e-Shram Portal

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    • Over four crore unorganised sector workers had been registered on the e-Shram portal in under two months of its launch.

    About

    • Once registered on the portal, the unorganised workers would be able to access the benefits of various welfare schemes easily.

    Image Courtesy: PIB 

    e-Shram Portal

    • Launch: 
      • The portal was launched on August 26, 2021. 
    • Aim: 
      • with the aim of creating a national database of unorganised workers (NDUW). 
    • Ministry: 
      • Ministry of Labour & Employment
    • e-Shram Card: 
      • Workers will be provided with an e-SHRAM card which will have a 12 digit unique number. 
      • The details of workers will also be shared by the state government and departments.
    • Single window: 
      • This will be a single-point reference to help authorities reach out to and track workers in the informal sector, and offer welfare in times of crisis. 
    • Who all are included: 
      • The database will include construction workers, migrant workers, gig and platform workers, street vendors, domestic workers, agriculture workers, migrant workers and similar other sub-groups of unorganised workers.
    • Self enrolment: 
      • It will be available in public for open access where workers can self-enrol through Aadhaar and mobile numbers.
    • Recent data: 
      • Till October 2021, 4.15 crore registrations.
      • Men to women ratio: 50.02% of the registered workers were women and the remaining 49.98% were men
      • Age Group: Around 65.68% of these registered workers are in the age group of 16-40 years and 34.32% are in the age group of 40 years and above,
      • Category: Forty-three per cent of the registered workers were from the OBC communities, 27% from the general category, 23% from Scheduled Castes and 7% from Scheduled Tribes.
      • States: As per the latest data, the States of Odisha, West Bengal, Uttar Pradesh, Bihar and Madhya Pradesh are at the forefront of this initiative with the highest number of registrations
      • Dominant Sector: The largest number of workers registered are from agriculture and construction, given the sheer volume of these two sectors in employment generation in India
      • Other Sectors: Domestic, apparel sector, automobile and transport sector, electronics and hardware, capital goods, education, healthcare, retail, tourism and hospitality and food industry workers were among those who had registered.

    Significance

    • Accidental insurance: 
      • After registering, he/she will get an Accidental Insurance cover of 2 Lacs under PMSBY. 
    • One window for all social benefits:
      • In future, all the social security benefits of unorganized workers will be delivered through this portal. 
    • Assistance during an emergency:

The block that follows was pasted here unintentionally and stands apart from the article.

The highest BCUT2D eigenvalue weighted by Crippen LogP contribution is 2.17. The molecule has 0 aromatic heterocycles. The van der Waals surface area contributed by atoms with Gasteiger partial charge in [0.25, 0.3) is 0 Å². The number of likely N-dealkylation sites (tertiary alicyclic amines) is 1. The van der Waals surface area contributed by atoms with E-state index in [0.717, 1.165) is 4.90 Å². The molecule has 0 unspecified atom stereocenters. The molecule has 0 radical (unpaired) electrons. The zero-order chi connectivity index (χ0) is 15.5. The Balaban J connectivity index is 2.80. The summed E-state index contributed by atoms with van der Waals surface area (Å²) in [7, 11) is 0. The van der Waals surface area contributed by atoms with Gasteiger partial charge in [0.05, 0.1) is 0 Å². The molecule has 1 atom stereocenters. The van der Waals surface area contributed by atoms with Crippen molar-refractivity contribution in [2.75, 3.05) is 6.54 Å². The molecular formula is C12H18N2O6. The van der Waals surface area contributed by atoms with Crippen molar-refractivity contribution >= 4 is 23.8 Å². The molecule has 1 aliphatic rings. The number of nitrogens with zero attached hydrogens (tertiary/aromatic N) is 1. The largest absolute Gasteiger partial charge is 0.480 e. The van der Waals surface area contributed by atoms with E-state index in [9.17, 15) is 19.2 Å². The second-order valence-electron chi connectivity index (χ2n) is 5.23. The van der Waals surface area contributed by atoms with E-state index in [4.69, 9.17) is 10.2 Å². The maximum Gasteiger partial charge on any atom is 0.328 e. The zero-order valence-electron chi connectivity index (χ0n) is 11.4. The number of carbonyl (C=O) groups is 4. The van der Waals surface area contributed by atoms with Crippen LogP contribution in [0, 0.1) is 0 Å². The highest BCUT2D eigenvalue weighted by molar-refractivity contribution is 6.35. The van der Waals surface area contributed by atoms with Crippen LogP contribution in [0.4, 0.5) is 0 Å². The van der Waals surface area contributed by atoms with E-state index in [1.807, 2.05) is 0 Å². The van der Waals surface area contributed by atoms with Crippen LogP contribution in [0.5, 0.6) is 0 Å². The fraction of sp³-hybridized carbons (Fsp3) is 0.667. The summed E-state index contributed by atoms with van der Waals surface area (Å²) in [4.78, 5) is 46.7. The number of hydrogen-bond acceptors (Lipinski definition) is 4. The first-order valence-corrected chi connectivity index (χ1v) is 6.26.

• In emergency and national pandemic like situations, this database may be utilized for assistance.

    Image Courtesy: PIB 

    Challenges

    • Lack of Social security benefits:
      •  Formal workers work in the public and private organised sectors and have adequate social security benefits. 
      • But informal sector workers lack these benefits, making them very vulnerable to economic and political shocks.
    • Susceptibility to economic shocks: 
      • The casual workers among the informal workers are most susceptible to economic shocks as most of them do unskilled, low-paid occupational jobs. 
      • A significantly high proportion of these workers belong to the marginalised groups and are migrant labourers.
      • The problems in the informal sector can be costly as it can lead to job and wage losses, higher inflation and even risk the livelihood of migrant workers. 
    • Structural disadvantage: 
      • The structural disadvantage in terms of literacy and skills make them more prone to exploitation. 
      • The discrimination in the urban informal labour market against these people leaves them with no choice but to accept the offered wage.
    • Government failure: 
      • There is a government failure to reduce wage inequality and ensure a bare minimum wage to a large chunk of the urban informal workers during normal times. 
      • Therefore, the majority of urban informal workers remain highly vulnerable and live in precarious conditions even during normal times. 
      • The existing government programmes cannot provide gainful employment opportunities to the migrants at their native places. 
    • Implications of Lockdown: 
      • Informal sector workers suffered far more from the national lockdown in 2020 than their formal sector counterparts.
      •  With an inadequate safety net, there were painful accounts of displaced informal workers trying to get back to their rural homes. 

    Way Ahead

    • There is a need to give protection to informal sector workers via social welfare schemes so that the disruption they are facing does not lead to a permanent fall in demand. 
    • Agriculture cannot absorb more people. It is already overcrowded. Engaging returning migrants in building new agri-value chains has some potential to create productive employment and protect livelihoods.
    • In the meantime, if the government can scale up its “one nation, one ration card” scheme, and make subsidised grains available at places of work in cities and industrial towns, migrants can hopefully hold on for some time before taking a call on moving back to their native places. 
    • Government godowns are overflowing with excess grain stocks, and it may be useful to distribute at least a part of this to benefit migrant workers rather than incur high costs of maintaining these stocks. 
    • Along with this, some financial assistance under the Garib Kalyan Yojana can also be extended to migrants to help them remain in the cities of their work.

    Source: TH